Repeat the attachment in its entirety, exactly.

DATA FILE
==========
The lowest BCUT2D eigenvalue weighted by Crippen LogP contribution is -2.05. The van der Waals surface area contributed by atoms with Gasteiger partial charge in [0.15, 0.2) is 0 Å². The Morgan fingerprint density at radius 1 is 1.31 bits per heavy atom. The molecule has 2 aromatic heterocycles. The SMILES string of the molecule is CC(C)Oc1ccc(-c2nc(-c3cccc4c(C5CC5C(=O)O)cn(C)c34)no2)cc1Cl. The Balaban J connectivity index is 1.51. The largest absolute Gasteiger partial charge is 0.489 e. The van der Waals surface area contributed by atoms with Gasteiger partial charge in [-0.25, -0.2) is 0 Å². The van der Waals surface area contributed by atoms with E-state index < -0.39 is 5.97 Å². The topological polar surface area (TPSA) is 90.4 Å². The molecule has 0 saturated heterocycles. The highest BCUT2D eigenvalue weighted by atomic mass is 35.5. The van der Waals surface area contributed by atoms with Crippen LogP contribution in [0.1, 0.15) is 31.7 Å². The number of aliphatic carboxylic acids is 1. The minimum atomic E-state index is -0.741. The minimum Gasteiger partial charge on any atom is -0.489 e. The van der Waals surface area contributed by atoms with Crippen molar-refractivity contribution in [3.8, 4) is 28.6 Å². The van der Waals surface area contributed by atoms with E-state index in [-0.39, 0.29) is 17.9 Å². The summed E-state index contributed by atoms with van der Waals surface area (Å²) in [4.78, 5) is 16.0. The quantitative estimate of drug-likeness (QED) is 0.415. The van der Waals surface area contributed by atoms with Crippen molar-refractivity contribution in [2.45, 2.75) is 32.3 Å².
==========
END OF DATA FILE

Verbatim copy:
The lowest BCUT2D eigenvalue weighted by Crippen LogP contribution is -2.05. The van der Waals surface area contributed by atoms with Gasteiger partial charge in [0.15, 0.2) is 0 Å². The Morgan fingerprint density at radius 1 is 1.31 bits per heavy atom. The molecule has 2 aromatic heterocycles. The SMILES string of the molecule is CC(C)Oc1ccc(-c2nc(-c3cccc4c(C5CC5C(=O)O)cn(C)c34)no2)cc1Cl. The Balaban J connectivity index is 1.51. The largest absolute Gasteiger partial charge is 0.489 e. The van der Waals surface area contributed by atoms with Gasteiger partial charge in [-0.25, -0.2) is 0 Å². The van der Waals surface area contributed by atoms with E-state index < -0.39 is 5.97 Å². The topological polar surface area (TPSA) is 90.4 Å². The molecule has 0 saturated heterocycles. The highest BCUT2D eigenvalue weighted by atomic mass is 35.5. The van der Waals surface area contributed by atoms with Crippen LogP contribution in [0.1, 0.15) is 31.7 Å². The number of aliphatic carboxylic acids is 1. The minimum atomic E-state index is -0.741. The minimum Gasteiger partial charge on any atom is -0.489 e. The van der Waals surface area contributed by atoms with Crippen molar-refractivity contribution in [3.8, 4) is 28.6 Å². The van der Waals surface area contributed by atoms with E-state index in [-0.39, 0.29) is 17.9 Å². The summed E-state index contributed by atoms with van der Waals surface area (Å²) in [4.78, 5) is 16.0. The quantitative estimate of drug-likeness (QED) is 0.415. The van der Waals surface area contributed by atoms with Crippen molar-refractivity contribution in [2.45, 2.75) is 32.3 Å².